The buzz surrounding The Lone Bellow, treat sickness an alt-country band from the dusty, viagra sale tumbleweed-strewn streets of Brooklyn, NY, has been building since their eponymous debut album was released in January. I’ve been a big fan of the album, and after two thwarted attempts to catch them at the Paradise and Brighton Music Hall, I ventured up to the venerable Hampton Beach Casino Ballroom in New Hampshire to catch their set opening for Brandi Carlile.
The good thing about catching a band after they’ve released just one album is that if you like the album, you’re pretty much assured of hearing almost all those songs when they play live. During their 45 minute opening set in Hampton, the band was able to cover nine of the dozen tracks on The Lone Bellow.
The band is made up of three longtime friends, Zach Williams, Brian Elmquist and Kanene Pipkin. Williams and Elmquist play guitar, Pipkin strums a mandolin, and all three share vocal duties. Indeed, the key to the band’s sound is the melding of their voices in gorgeous three-part harmonies. If you’re into Mumford and Sons, The Head and the Heart, Rascal Flatts or the Lumineers, then you should ask your doctor if The Lone Bellow might be right for you.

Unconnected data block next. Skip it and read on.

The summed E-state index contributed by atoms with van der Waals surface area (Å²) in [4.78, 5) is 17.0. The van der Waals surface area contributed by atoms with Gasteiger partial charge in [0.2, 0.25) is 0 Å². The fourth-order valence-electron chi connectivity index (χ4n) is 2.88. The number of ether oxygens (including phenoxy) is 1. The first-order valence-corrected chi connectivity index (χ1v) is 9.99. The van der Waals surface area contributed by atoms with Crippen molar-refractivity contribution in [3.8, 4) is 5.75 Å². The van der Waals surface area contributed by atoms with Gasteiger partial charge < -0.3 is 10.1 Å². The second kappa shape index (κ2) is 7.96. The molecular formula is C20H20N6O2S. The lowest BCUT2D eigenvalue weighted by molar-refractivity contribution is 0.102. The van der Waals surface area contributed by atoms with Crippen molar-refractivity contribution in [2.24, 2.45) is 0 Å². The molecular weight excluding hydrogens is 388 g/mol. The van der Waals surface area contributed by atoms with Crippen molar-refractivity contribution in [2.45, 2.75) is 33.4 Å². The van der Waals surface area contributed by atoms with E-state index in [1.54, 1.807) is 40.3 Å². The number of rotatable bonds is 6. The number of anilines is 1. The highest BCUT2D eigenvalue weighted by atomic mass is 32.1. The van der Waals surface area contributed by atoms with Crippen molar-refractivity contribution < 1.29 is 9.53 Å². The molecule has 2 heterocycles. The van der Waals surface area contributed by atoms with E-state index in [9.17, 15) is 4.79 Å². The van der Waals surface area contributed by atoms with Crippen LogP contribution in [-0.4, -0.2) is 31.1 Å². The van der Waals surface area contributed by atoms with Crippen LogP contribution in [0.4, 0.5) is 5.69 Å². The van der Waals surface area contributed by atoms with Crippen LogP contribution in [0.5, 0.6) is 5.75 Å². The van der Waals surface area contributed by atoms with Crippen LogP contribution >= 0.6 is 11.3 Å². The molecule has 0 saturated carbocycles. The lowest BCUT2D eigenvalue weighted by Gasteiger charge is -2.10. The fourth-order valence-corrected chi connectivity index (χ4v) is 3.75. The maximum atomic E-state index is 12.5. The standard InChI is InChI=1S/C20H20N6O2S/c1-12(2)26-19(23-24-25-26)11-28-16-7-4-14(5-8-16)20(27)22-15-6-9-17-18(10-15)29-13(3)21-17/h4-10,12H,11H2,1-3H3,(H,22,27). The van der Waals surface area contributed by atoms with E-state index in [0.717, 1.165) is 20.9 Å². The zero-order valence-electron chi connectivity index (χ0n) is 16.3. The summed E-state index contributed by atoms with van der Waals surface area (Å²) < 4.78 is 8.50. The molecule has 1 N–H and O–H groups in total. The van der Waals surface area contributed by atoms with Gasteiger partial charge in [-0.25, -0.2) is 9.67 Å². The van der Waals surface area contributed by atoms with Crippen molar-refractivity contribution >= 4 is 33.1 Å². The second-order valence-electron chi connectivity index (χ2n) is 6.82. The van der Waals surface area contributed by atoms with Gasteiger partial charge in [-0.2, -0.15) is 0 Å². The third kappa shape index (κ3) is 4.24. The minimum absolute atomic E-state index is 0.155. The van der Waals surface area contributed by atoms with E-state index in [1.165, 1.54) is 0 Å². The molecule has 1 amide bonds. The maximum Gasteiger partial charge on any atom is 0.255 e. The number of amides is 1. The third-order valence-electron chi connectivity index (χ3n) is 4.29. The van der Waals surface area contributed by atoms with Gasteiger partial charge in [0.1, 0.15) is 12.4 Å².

I challenge anyone to watch their live performances of “Two Sides of Lonely,” “Tree to Grow,” “Teach Me to Know” or “Green Eyes and a Heart of Gold” and not believe this is a band that is going places. Williams, who takes the lead vocals on most songs, sings as if he’s reliving the songs in real time. He ended the show drenched in sweat, after ditching the natty vest he was wearing, remarking that maybe it had been “a bad idea” given the heat of the stage lights.
The Lone Bellow played a headlining gig at the Sinclair the day after I saw them in New Hampshire, they’ll be at the Newport Folk Festival in July, and are sure to be returning to fair Allston at some time in the not too distant future.